7. 7
    Omnes Omnibus (the first of his name) says:

    @Anne Laurie: Aw, crap…. You know quite well that your midnight-ish posts are the last things many people will see.

    Let’s not all play dumb.

  8. 8
    Mnemosyne says:

    As I said in the thread below, I think there probably are quite a few people who would be willing to go and volunteer, but there doesn’t seem to be any agency willing to coordinate that. The CDC probably has teams standing by, but nobody knows who’s supposed to be in charge of securing the situation on the ground. AFAIK, the UN doesn’t have any power to declare a state of emergency — the governments involved would have to ask for outside assistance and many of them are reluctant to do so.

  9. 9
    Mnemosyne says:

    @ruemara:

    Also, take a look below — there is a link to a specific job that caught my eye when I was looking at the site earlier today.

  10. 10
    JordanRules says:

    Whoa. Those stories gave me a serious double shot of despair and hope.

    Respect to the care givers. Wow.

  11. 11
    RaflW says:

    I made a substantial donation to Doctors Without Borders and will continue to do so monthly as long as they keep working this crisis. They have been some of the strongest providers of care, hope and sanity in this outbreak. I cannot fathom their courage, but I honor it all the more.

  12. 12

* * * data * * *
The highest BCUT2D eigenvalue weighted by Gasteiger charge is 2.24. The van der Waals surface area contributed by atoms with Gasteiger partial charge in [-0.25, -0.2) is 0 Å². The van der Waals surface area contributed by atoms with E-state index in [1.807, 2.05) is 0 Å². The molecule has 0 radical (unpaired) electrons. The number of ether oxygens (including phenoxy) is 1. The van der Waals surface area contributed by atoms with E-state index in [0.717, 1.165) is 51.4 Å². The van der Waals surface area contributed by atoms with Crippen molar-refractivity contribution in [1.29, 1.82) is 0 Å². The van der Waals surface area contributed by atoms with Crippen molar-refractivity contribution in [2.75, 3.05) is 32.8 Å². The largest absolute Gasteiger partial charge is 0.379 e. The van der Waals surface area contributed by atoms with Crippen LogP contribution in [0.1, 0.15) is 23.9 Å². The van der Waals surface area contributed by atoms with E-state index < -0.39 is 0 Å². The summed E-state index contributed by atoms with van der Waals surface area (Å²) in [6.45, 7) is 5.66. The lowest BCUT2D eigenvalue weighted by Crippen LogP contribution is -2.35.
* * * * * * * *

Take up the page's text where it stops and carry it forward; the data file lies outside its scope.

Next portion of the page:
Felanius Kootea says:

    Thanks for the posts on Ebola, Anne Laurie. I’m reposting this from a previous thread:

    I found a Journal of Infectious Diseases paper from 1999 through PubMed titled “Treatment of Ebola Hemorrhagic Fever with Blood Transfusions from Convalescent Patients.” The outbreak was in the DRC in the 1990s and relatively small compared to this one, but the use of transfused blood with Ebola antibodies but no active Ebola showed promise.

  13. 13
    Felanius Kootea says:

    And there’s also this Science tribute to heroes now deceased from your earlier Slate link:
    Ebola’s heavy toll on study authors. Sierra Leone lost its foremost experts on Lassa hemorrhagic fever to Ebola (they ran the country’s main Lassa isolation ward) and it’s not like Lassa fever isn’t going to pop up again.

  14. 14
    Julia Grey says:

    @Felanius Kootea:

    the use of transfused blood with Ebola antibodies but no active Ebola showed promise.